When alcohol is consumed in excess, it can cause dangerous side effects, such as blurred vision, loss of coordination, nausea, vomiting, and poor judgement. Taken by itself, alcohol can seriously affect one’s ability to drive safely but when taken in combination with other drugs, like opiate pain killers and anti-psychotics, it can be even more unpredictable and dangerous.
For the purpose of this post, we want to discuss the issue of combining Oxycodone with alcohol because opiate medications, such as Oxycodone or OxyContin and Hydrocodone are highly-addictive and frequently abused. Oxycodone is used to treat chronic pain, as well as post-surgery and post-injury pain. When Oxycodone is combined with alcohol, it can be deadly.
Oxy and Alcohol Don’t Mix
Oxycodone is a prescription painkiller that is technically a narcotic and an opiate. It is a Schedule II substance because of its high potential for abuse. Alcohol on the other hand, is a legal substance which is readily available to individuals 21 and over.
If you’re prescribed opioid painkillers, it’s critical that you do not consume alcohol while taking this strong medication. When opioids are combined with alcohol, they can lead to serious, life-threatening side effects due to dangerous drug interactions. Generally, mixing alcohol with prescription opioids, such as Oxycodone and Hydrocodone can lead to the following dangerous side effects:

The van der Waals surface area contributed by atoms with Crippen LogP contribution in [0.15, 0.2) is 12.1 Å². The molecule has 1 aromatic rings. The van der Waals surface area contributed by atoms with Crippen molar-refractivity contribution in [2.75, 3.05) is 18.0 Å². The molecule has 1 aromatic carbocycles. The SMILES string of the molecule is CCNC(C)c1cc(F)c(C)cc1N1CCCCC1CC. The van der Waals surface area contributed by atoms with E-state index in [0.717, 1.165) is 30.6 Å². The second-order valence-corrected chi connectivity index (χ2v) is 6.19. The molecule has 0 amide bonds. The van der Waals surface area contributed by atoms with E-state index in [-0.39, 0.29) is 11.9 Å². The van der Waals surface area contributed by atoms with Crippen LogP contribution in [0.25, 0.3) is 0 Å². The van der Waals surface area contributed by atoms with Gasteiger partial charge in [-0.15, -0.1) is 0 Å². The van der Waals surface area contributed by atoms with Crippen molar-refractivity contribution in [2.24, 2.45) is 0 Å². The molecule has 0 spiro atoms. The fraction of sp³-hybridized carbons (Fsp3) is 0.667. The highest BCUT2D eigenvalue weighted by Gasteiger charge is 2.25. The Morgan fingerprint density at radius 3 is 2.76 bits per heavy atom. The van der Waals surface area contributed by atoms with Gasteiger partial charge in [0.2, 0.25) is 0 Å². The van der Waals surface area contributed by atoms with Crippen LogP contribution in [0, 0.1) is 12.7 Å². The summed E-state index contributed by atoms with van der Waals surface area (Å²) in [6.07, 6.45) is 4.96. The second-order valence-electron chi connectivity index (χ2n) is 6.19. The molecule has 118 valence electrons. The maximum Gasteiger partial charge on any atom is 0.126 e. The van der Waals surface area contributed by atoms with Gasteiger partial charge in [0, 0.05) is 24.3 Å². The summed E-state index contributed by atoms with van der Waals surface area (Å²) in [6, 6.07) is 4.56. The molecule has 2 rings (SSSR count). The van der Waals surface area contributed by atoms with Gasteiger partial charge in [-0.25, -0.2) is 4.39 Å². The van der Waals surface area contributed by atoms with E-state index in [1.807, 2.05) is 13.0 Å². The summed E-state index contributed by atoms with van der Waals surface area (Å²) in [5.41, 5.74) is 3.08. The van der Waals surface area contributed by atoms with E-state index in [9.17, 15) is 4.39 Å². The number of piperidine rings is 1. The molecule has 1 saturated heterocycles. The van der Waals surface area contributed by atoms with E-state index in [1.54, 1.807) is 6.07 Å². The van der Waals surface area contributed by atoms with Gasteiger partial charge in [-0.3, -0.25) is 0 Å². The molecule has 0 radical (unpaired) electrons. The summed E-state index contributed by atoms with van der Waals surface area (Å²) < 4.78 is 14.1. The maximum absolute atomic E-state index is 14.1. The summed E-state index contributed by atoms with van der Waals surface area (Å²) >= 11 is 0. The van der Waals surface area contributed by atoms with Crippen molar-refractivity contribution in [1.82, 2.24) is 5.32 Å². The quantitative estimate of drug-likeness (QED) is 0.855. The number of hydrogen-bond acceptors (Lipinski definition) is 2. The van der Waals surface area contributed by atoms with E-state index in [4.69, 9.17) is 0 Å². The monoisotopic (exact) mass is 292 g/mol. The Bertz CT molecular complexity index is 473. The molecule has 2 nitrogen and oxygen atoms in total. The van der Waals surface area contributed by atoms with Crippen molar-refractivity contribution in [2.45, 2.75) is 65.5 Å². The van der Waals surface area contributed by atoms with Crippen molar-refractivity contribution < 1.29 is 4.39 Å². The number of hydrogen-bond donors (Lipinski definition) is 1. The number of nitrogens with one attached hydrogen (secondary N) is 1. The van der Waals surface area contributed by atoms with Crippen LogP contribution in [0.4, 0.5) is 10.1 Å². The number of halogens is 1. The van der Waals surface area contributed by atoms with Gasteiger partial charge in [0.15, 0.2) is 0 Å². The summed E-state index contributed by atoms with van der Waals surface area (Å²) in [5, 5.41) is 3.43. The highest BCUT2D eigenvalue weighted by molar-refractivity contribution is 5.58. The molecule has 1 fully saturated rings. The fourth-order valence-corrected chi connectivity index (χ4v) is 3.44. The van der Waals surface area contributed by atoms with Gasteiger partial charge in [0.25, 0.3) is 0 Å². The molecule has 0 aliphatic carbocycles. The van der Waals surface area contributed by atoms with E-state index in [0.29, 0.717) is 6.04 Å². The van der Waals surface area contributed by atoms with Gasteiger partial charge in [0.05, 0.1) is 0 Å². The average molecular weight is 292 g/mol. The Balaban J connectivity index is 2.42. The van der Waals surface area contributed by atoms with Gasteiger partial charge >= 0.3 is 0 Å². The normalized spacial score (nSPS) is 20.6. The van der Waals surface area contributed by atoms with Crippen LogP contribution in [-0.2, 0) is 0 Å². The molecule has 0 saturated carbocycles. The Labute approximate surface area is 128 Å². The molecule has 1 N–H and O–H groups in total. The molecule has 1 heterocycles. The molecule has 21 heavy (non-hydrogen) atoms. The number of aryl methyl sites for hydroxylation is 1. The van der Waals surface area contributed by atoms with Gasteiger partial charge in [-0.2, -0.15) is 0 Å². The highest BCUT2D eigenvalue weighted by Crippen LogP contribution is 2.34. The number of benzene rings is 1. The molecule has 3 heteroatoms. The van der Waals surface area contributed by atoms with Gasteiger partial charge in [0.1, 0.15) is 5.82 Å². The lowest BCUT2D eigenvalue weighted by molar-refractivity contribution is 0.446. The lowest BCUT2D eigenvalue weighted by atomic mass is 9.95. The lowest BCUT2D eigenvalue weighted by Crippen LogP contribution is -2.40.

- Passing out
- Nausea and vomiting
- Difficulties concentrating
- Irregular heartbeat
- Blood pressure changes
- Loss of coordination
Unfortunately, prescription opioids can be addicting and sometimes the people who abuse these drugs also use or abuse alcohol. That being said, even if the painkiller is taken in the prescribed dose, if it’s combined with a small amount of alcohol, it can lead to serious side effects, which can be life-threatening.
Are you facing driving under the influence of drug or alcohol charges? If so, contact the Law Offices of Virginia L. Landry, Inc. for a FREE consultation!